1) Be a singer-songwriter again. I started performing as a singer-songwriter in 2013, and because of the pandemic, I barely played in 2020. I found myself writing less for my singer-songwriter name and focusing more on beats and electronic music. I love writing electronically, but I want to come back to guitar and voice, too. There’s something personal and uniquely expressive about playing guitar and singing. In general, I want to sing more.

2) Collaborate with other artists. Working with people on Songs From Home was a really cool experience. I loved hearing my instrumentals come to life and the surprising directions they went. I haven’t worked with a rapper since 2014, and I really want to change that. I’ve been stockpiling rap beats and in February I’m going to start reaching out. I’m not trying to sell anything at first; I’ll be DMing talented locals with free beats and see if there’s any interest. In the future, I’d love to work with all kinds of singers and musicians.

3) Create consistent content. Every teacher, vlogger, YouTuber, and Gary V will tell you about the importance of content creation. I’ve done the random Instagram post, blog, or video, but it hasn’t been consistent in awhile. In 2018 I released a video and blog post every week for months and that was awesome; I want to return to that level of output. My goal now is to make a weekly YouTube video and take clips of it for microcontent on Instagram. I’m hoping to slowly build a following and get better at consistent creation.

4) Get an internship / volunteer. I graduated with my Bachelor’s of Science in Music Industry, and now I’m ready to be rich! And by rich I mean gainfully employed (but first, an internship). In my projects class I focused on the licensing side of music, but recently I’ve been interested in non-profits like Musicians on Call and the Harmony Project. I’m also excited for volunteer opportunities like working at Big Turn Music Festival. There’s a lot of people that need help and endless ways to get involved.

Whichever way I go, I’m excited to learn more about these fields and be part of a world I love. Thanks for following my journey!

2020 Year End Review

I know one day doesn’t really mean anything, but for a lot of us it’s the end of a terrible year and it feels like things will get better. I certainly hope so. 2020 has been rough on us all, but today I want to focus on the good parts.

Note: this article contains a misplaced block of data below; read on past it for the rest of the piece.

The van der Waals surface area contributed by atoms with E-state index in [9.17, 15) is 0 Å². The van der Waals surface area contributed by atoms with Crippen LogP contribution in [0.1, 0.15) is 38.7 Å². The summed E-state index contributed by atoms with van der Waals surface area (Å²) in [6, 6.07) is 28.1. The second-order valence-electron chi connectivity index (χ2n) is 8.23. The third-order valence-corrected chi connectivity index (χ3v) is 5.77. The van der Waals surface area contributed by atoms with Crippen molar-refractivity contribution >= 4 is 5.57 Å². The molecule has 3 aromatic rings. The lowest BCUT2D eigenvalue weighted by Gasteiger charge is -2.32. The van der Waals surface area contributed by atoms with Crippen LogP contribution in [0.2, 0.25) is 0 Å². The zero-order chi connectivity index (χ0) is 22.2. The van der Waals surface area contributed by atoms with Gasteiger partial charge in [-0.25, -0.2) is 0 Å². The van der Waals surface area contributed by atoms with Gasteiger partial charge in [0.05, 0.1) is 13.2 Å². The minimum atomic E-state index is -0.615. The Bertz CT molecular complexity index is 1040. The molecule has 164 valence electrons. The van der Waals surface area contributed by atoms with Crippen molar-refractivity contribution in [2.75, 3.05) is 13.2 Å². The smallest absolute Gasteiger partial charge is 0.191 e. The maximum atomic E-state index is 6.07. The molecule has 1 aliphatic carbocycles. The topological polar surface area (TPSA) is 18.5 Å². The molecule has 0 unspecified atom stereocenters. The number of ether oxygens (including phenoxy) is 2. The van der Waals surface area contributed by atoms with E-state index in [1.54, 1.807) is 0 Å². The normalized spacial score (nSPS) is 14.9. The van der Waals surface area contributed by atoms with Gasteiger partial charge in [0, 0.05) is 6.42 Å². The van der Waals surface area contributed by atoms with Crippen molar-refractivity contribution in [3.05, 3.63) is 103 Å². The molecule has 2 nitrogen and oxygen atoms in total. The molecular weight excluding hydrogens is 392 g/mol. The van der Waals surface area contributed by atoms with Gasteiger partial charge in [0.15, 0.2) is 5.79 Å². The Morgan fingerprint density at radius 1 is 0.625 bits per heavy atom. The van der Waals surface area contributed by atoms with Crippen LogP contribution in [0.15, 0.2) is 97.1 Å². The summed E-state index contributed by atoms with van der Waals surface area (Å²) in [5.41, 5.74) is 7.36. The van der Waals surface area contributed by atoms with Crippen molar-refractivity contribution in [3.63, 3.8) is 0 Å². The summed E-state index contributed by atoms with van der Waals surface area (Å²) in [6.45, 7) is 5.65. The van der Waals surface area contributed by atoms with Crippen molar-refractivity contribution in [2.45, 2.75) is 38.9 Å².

For me the best part of 2020 was exploding creatively. I wrote 50 songs this year and released 17 of them. That includes the Beat Station EP, Songs From Home, Finals Week, and two singles (It’s Fall, and Covidween). Starting in June I wrote two songs a week and was able to continue for most of the year. I broke the mental block of being precious about my songwriting and was finally able to write without second guessing myself and judging every step. My Beat Station challenge of writing only at the coffee shop pushed me in the right direction; I was forced to make those songwriting decisions in the moment since I couldn’t make them later.

After releasing Songs From Home I was excited to get back into demo writing. It was here that I took the “Finish a song even if it’s bad” mantra to heart. After spending so much time agonizing over perfect mixes, writing a lot and not judging the result was like medicine. One of the coolest discoveries of writing songs even if they’re bad is that sometimes a “bad” song will turn into a “good” song by the time you’re done. The reverse is also true, but that’s why consistent writing is so important. I always heard this advice, but only in 2020 did I internalize it.

I had the awesome opportunity to perform on KEYC in Mankato, a local news network. And I had my songs played on Keepin’ It Local 89.7, a show on the MSU radio station. They even played the entire Finals Week EP. How cool is that? I also got some press for Songs From Home from Mankato Life and Faribault Daily News. It was really cool to have my music played and recognized locally.

Perhaps my biggest accomplishment of the year was getting my Bachelors in Music Industry from MSU. I started my college journey in 2018 with a music theory class and later made the decision to fully enroll. My plans for 2021 are to write a ton of music, work with rappers and artists, and learn more about the licensing side of the business.

Thanks for reading my highlight reel of the worst year ever. Here’s to an amazing 2021!

Covid-Class

I am in my final semester of college, and what a semester to go out on. I keep thinking that if I had graduated in the spring, I would have avoided a lot of hassle. At the same time, it’s a unique experience not everyone goes through. I have mixed feelings.

I’m a senior in the Music Industry program at MSU Mankato, and a lot has changed. Some classes are online, others in-person, but most are “Hyflex,” meaning students can decide whether to attend online or on campus. There are signs everywhere with slogans like “Maskup Mavs,” and reminders to social distance. It reminds me of propaganda from Fall Out or Bioshock (which makes it kind of fun).